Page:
Low carbon can be low cost

Low carbon

Carver Haggard keep things simple for an award-winning retrofit.

The refurb and extension of 198CAL – an arts centre in South London – demonstrates that low-carbon solutions do not have to be expensive. TDUK members Carver Haggard picked up a RIBA

Isometric drawing of 198CAL. Key: 1=Gallery, 2=Kitchen, 3=Archive, 4=Office, 5=Community Workspace, 6=Studio, 7=Production Room, 8=WC, 9=Store All photographs © Francesco Russo

London award for their successful, economical transformation of the building. They tripled the floor area, largely by adding two further storeys to the single-storey building and its extension. All on a very modest budget.

“We often equate low carbon with high cost,” points out Toby Maclean, the project’s Structural Engineer. “This project turns that on its head. Unusually, the value engineering process – which so often leads not to lower quality and higher future costs – demonstrated that value and low-carbon can be comfortable partners.”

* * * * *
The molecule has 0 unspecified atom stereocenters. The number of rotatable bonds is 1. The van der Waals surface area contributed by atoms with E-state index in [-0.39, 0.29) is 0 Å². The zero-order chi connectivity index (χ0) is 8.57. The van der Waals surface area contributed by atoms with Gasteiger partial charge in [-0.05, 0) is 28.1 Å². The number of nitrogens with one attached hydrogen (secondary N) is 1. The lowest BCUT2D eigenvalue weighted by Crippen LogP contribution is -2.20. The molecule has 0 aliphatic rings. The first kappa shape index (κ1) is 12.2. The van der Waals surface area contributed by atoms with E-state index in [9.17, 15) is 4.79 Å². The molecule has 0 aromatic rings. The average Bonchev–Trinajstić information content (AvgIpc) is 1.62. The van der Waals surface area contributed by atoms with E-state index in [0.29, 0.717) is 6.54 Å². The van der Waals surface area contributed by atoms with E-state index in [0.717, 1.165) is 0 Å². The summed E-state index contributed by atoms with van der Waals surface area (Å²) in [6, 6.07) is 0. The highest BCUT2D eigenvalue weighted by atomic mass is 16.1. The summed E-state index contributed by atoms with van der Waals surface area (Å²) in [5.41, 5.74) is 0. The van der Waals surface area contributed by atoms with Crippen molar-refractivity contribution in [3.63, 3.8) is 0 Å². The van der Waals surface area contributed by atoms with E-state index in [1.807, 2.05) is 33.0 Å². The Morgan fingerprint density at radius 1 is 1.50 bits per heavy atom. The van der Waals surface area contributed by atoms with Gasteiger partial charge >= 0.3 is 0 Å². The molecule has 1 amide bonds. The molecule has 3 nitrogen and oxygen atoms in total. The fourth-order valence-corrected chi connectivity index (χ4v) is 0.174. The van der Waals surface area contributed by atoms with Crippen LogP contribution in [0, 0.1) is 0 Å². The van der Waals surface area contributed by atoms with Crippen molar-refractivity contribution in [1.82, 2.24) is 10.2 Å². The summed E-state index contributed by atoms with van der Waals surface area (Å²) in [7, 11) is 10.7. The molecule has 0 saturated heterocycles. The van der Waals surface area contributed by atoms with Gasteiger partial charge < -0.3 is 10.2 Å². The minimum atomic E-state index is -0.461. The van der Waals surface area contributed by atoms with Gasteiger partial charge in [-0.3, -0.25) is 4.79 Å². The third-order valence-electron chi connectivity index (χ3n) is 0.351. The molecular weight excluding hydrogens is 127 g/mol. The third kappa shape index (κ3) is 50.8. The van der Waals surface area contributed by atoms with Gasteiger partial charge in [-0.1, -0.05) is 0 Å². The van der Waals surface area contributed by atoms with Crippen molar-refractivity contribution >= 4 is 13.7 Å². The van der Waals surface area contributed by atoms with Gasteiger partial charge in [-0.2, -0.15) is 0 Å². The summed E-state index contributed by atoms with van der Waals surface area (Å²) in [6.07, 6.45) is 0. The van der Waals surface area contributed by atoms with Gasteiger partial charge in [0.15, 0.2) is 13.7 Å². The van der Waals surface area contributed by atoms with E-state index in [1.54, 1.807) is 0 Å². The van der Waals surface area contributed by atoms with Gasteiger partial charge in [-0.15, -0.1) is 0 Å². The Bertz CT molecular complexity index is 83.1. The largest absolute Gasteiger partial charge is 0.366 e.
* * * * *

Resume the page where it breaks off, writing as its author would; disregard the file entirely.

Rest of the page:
The scope of strengthening works was limited to the simple introduction of a single 80×80 new post under a cantilevered corner of the existing roof.

This meant a lightweight structure for the new storeys was imperative. An iterative costing exercise with the contractor proved a timber solution was cheaper than a steel equivalent.

“The design also demonstrated the versatility of traditional timber frame – stud and joist – design over engineered and mass timber options,” Maclean enthuses.

“Traditional timber framing uses less timber, and so is lighter and incurs lower upfront embodied carbon. Engineered timber was limited to glulam beams acting as mini-transfer beams to support the new loads off the existing structure.”

Read issue No 2 here